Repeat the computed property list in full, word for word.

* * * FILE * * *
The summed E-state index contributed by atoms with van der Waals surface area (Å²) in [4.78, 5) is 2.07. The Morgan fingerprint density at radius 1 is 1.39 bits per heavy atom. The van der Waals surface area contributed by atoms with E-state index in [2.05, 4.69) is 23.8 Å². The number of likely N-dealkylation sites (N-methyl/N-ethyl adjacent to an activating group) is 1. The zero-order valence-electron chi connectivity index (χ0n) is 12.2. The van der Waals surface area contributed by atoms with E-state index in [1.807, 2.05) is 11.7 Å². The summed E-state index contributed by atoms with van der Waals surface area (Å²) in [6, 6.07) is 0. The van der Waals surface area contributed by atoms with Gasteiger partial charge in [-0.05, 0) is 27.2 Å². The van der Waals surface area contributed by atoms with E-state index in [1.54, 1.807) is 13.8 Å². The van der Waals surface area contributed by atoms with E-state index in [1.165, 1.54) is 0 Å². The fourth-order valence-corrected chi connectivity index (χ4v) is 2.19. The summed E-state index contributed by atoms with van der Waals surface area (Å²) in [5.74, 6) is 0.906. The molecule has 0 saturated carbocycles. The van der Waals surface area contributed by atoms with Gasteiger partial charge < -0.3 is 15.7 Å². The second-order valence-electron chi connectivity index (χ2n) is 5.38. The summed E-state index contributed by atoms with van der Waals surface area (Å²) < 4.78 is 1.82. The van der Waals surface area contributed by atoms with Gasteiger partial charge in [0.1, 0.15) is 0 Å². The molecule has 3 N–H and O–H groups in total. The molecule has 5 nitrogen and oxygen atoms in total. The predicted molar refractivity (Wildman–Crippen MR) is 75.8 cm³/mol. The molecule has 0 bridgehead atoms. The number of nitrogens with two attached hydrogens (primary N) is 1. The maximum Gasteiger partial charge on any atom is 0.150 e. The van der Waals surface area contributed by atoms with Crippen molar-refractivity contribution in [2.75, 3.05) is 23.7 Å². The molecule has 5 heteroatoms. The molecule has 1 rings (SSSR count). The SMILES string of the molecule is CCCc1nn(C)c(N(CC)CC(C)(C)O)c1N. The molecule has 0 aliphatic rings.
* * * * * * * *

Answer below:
The summed E-state index contributed by atoms with van der Waals surface area (Å²) in [4.78, 5) is 2.07. The Morgan fingerprint density at radius 1 is 1.39 bits per heavy atom. The van der Waals surface area contributed by atoms with E-state index in [2.05, 4.69) is 23.8 Å². The number of likely N-dealkylation sites (N-methyl/N-ethyl adjacent to an activating group) is 1. The zero-order valence-electron chi connectivity index (χ0n) is 12.2. The van der Waals surface area contributed by atoms with E-state index in [1.807, 2.05) is 11.7 Å². The summed E-state index contributed by atoms with van der Waals surface area (Å²) in [6, 6.07) is 0. The van der Waals surface area contributed by atoms with Gasteiger partial charge in [-0.05, 0) is 27.2 Å². The van der Waals surface area contributed by atoms with E-state index in [1.54, 1.807) is 13.8 Å². The van der Waals surface area contributed by atoms with E-state index in [1.165, 1.54) is 0 Å². The fourth-order valence-corrected chi connectivity index (χ4v) is 2.19. The summed E-state index contributed by atoms with van der Waals surface area (Å²) in [5.74, 6) is 0.906. The molecule has 0 saturated carbocycles. The van der Waals surface area contributed by atoms with Gasteiger partial charge < -0.3 is 15.7 Å². The second-order valence-electron chi connectivity index (χ2n) is 5.38. The summed E-state index contributed by atoms with van der Waals surface area (Å²) < 4.78 is 1.82. The van der Waals surface area contributed by atoms with Gasteiger partial charge in [0.1, 0.15) is 0 Å². The molecule has 3 N–H and O–H groups in total. The molecule has 5 nitrogen and oxygen atoms in total. The predicted molar refractivity (Wildman–Crippen MR) is 75.8 cm³/mol. The molecule has 0 bridgehead atoms. The number of nitrogens with two attached hydrogens (primary N) is 1. The maximum Gasteiger partial charge on any atom is 0.150 e. The van der Waals surface area contributed by atoms with Crippen molar-refractivity contribution in [2.75, 3.05) is 23.7 Å². The molecule has 5 heteroatoms. The molecule has 1 rings (SSSR count). The SMILES string of the molecule is CCCc1nn(C)c(N(CC)CC(C)(C)O)c1N. The molecule has 0 aliphatic rings.